Missouri Casinos in St. Louis County Retain Smoking After Ordinance Extinguished

Posted on: August 2, 2023, 10:46h. 

Last updated on: August 10, 2023, 09:29h.

Missouri casinos in St. Louis County were facing a potential smoking ban after local government officials motioned to prohibit indoor smoking at the two gaming venues.

Missouri casinos smoking St. Louis County
A smoker puffs on a cigarette while a person in the background covers their face in an attempt to avoid secondhand smoke. Missouri casinos in St. Louis County will continue allowing indoor smoking on certain sections of their gaming floors after local officials decided against an indoor smoking ban. (Image: Adobe Stock)

St. Louis County borders the independent city of St. Louis. The county is home to two commercial casinos, Hollywood Casino St. Louis in Maryland Heights, and River City Casino Lemay. Both properties are operated by Penn Entertainment, which was Penn National Gaming until a year ago this month, when the Pennsylvania-based gaming firm underwent a rebranding.

Dr. Kanika Cunningham, the county health department director, encouraged the casino smoking ban to be implemented. Currently, the two casinos can designate up to 30% of their gaming floors for indoor smoking.

Even if there are partial smoking restrictions, there’s no way to allow for smoke-free air,” Cunningham said before the council in May. “The current ventilation systems can reduce the odor, but it does not reduce the level of hazardous exposure.”

Officials representing Penn Entertainment took the other side, and petitioned the St. Louis County Council to vote against the proposal to eliminate indoor casino smoking. The company argued that such a regulation would place its two Missouri casinos at a competitive disadvantage with casinos elsewhere in the Show-Me State, including casinos in St. Louis proper and East St. Louis, Il.

Penn’s argument resonated, as the County Council shelved the no-smoking ordinance during its Tuesday night meeting.

Hollywood Casino reported to the Missouri Gaming Commission having 685 employees at the end of 2022. River City reported 610 employees.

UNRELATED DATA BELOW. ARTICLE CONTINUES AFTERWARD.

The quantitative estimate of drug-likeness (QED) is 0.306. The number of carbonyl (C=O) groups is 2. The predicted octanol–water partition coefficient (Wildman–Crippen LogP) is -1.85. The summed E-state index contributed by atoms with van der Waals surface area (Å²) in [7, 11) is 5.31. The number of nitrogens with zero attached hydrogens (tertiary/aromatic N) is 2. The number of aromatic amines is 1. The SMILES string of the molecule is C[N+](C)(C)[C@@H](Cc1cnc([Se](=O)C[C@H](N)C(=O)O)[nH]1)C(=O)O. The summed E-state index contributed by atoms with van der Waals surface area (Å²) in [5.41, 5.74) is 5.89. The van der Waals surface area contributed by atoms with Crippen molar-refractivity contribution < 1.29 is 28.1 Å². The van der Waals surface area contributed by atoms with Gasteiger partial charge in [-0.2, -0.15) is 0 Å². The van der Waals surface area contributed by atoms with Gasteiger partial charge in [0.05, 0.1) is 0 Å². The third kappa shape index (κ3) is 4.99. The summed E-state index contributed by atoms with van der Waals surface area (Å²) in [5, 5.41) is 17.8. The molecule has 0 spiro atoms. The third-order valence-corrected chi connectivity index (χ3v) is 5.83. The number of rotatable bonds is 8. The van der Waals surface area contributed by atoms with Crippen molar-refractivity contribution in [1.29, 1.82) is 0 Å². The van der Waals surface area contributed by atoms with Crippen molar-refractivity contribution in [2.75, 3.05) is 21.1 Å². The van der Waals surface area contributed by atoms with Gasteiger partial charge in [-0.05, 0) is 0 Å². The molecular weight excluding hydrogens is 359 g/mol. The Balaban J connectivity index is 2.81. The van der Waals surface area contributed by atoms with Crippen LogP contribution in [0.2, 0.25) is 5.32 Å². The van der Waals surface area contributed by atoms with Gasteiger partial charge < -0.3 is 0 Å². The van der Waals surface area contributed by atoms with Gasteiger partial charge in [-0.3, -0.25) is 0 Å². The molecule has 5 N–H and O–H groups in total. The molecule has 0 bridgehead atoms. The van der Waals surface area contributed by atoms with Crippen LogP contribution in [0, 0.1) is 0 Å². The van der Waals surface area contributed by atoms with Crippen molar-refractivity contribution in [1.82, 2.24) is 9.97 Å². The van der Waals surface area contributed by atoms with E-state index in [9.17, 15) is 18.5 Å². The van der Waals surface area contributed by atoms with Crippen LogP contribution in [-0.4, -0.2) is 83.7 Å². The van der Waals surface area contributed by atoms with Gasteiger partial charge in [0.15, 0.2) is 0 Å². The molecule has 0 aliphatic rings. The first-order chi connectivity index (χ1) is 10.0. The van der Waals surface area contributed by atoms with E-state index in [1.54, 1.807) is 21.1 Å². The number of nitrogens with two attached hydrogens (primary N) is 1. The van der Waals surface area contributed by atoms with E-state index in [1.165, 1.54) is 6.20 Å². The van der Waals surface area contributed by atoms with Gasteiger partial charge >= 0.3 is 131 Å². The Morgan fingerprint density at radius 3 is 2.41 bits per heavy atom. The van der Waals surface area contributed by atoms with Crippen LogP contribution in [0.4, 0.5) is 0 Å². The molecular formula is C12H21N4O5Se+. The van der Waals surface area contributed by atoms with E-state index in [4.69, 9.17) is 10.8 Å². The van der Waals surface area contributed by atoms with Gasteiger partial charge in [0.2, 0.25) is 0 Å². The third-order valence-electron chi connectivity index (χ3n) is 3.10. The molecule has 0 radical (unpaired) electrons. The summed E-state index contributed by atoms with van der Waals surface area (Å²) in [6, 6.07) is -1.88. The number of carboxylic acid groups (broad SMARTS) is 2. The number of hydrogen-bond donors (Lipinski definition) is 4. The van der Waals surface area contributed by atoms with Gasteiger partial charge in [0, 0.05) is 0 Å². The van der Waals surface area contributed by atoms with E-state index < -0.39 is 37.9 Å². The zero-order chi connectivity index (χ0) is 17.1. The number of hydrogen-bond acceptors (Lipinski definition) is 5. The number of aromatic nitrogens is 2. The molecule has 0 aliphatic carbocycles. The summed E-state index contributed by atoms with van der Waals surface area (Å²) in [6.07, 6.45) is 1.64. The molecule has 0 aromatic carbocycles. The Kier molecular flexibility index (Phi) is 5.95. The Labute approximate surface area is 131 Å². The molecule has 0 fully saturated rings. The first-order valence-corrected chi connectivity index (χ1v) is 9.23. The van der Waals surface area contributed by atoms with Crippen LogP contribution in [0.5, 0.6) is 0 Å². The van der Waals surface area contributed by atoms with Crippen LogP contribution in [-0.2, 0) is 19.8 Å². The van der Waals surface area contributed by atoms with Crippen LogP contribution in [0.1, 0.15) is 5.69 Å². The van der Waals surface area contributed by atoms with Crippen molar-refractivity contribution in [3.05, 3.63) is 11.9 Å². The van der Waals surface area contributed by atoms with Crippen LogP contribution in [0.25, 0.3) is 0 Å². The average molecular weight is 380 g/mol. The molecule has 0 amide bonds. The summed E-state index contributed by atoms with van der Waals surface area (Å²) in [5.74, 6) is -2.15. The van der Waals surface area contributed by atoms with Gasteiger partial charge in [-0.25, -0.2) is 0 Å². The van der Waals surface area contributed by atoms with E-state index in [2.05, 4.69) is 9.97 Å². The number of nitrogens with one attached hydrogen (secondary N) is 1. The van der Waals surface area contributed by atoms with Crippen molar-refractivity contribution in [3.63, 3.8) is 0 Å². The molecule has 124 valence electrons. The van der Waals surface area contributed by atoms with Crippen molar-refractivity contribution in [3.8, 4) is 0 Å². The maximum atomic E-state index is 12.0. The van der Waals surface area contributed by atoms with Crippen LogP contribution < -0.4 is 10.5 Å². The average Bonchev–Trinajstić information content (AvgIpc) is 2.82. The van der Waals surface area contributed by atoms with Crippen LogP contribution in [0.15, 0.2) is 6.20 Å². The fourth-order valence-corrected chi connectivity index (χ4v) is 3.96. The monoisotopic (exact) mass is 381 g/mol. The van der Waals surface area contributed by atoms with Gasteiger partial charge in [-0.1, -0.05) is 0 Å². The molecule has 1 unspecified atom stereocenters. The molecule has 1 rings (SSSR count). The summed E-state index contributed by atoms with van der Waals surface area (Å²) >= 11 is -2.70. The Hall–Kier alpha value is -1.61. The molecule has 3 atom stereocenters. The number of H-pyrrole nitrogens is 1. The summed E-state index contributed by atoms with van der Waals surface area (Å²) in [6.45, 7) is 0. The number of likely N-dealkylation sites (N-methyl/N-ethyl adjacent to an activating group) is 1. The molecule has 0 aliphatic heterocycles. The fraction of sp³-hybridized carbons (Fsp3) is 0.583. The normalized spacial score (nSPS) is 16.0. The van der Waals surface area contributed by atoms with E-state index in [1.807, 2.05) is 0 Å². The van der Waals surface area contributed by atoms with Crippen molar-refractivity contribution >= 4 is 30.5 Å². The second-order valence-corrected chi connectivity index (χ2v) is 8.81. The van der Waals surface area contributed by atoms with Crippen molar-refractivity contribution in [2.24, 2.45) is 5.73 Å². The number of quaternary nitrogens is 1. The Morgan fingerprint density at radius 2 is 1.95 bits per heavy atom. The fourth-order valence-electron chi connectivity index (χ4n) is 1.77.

Patchwork Smoking Regulatory Environment

Missouri lawmakers took a bit of an atypical approach to regulating indoor smoking when they passed the state’s Clean Indoor Air Law in 2002. The statute prohibits indoor tobacco use in most public and private places, including workplaces, most retail and commercial establishments, schools and places of learning, restaurants that don’t derive the majority of their revenue from alcohol or tobacco sales, childcare facilities, and health care facilities.

But the state law allows for counties to ultimately determine their indoor smoking laws. Many counties, including St. Louis, have provided indoor smoking exemptions for bars and taverns, bowling alleys, billiard parlors, and gaming venues like casinos. The state tasked counties and municipalities with determining whether to allow smoking inside those kinds of businesses. The state statute does limit indoor smoking to no more than 50% of the total indoor floor space.

The state law doesn’t require exempt places from offering indoor smoking areas.

Competitive Landscape

Missouri is home to 13 riverboat and land-based casinos, and all remain with indoor smoking sections. Penn’s two properties are among the most successful of the baker’s dozen of casinos.

During the state’s 2023 fiscal year that ended June 30, River City generated gross gaming revenue (GGR) of more than $254.8 million. That ranked second in the state, behind only Ameristar Casino Resort St. Charles at $303 million. Penn’s Hollywood Casino ranked third at approximately $243.6 million.

Casinos share 21% of their gross gaming income with the state, and additionally pay a $2 per person admission tax. River City counted about 4.1 million patrons during the 12-month period, while Hollywood Casino welcomed about 3.7 million guests.